Of course, series creator and writer John Logan already has quite a few plates spinning. The demagogic Councilman Townsend (Michael Gladis), not even aware that he’s actually doing Magda-as-Alex’s bidding, politicizes the deaths of the police officers—despite the fact that the number of slain Chicanos is considerably higher—to move forward with his parkway project. Magda also continues to work her charms on Dr. Craft (Rory Kinnear), who fantasizes about her while having sex with his uninterested wife Linda (Piper Perabo, who will hopefully have more to do than look glum). Last week’s lunchtime Nazi sesh notwithstanding, I’m finding it hard to care about Richard Craft or his family. We’ve been down this road before: Man is repeatedly drawn to “broken” women because of his desire to fix things. The family day at the beach does yield this week’s title, as Frank (Santino Barnard), Magda/Mrs. Branson’s creepy son tells his new friends that “dead people lie down,” despite what they saw in Beau Geste. I know why Magda wants to manipulate Craft, but his home life sucks the air out of the room.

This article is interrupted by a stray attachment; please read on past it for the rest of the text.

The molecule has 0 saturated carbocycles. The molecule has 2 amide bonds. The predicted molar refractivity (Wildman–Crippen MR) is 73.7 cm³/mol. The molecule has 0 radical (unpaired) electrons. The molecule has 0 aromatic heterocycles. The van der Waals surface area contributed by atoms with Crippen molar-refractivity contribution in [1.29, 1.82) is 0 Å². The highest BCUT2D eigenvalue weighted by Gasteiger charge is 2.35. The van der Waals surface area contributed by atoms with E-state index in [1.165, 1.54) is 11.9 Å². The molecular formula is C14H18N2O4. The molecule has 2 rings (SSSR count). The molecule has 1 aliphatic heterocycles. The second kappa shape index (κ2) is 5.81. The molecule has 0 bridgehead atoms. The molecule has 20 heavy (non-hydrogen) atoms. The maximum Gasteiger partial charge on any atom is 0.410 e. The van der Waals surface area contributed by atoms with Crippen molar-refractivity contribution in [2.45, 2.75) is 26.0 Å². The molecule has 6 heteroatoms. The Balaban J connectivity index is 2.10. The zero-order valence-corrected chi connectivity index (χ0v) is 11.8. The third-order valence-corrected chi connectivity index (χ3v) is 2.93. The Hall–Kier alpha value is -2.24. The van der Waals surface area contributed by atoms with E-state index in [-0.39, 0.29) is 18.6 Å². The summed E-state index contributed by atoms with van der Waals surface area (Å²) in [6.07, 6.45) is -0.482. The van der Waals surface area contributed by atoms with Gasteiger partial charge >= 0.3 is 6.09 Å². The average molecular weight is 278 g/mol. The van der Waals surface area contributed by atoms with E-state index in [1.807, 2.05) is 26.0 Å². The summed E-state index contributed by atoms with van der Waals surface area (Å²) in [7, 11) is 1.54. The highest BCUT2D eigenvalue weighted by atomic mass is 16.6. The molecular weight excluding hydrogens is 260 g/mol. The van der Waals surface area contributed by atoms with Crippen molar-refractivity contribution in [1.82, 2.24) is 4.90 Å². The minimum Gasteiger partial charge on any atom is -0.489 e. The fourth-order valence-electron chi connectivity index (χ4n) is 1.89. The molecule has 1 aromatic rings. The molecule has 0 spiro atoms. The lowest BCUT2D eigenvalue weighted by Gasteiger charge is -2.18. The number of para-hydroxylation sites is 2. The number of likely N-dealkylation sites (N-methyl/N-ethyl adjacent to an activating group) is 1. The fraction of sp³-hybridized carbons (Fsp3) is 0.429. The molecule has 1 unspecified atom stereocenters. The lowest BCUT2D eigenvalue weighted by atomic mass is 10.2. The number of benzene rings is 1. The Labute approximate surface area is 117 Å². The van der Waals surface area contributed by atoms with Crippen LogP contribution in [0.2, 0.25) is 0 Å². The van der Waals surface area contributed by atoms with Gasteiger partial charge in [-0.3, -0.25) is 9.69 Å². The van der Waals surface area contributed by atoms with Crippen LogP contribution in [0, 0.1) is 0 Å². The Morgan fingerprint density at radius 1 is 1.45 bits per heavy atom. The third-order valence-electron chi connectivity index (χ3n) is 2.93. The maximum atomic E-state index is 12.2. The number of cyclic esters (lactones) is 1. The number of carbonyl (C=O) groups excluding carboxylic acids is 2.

In an episode already full of stops and starts, we’re also introduced to Michener’s Hunters-esque pals, including Lin Shaye as the crossword-loving Dottie. This foursome stakes out Richard Goss (Thomas Krestchmann) and a Caltech student who works with or near “explosive materials.” But Goss’ Gestapo henchman takes out Sam Bloom (Richard Kind) before we can learn more about the anti-Nazi activities or possible plot against America. Truly, City Of Angels is leaving narrative stone unturned.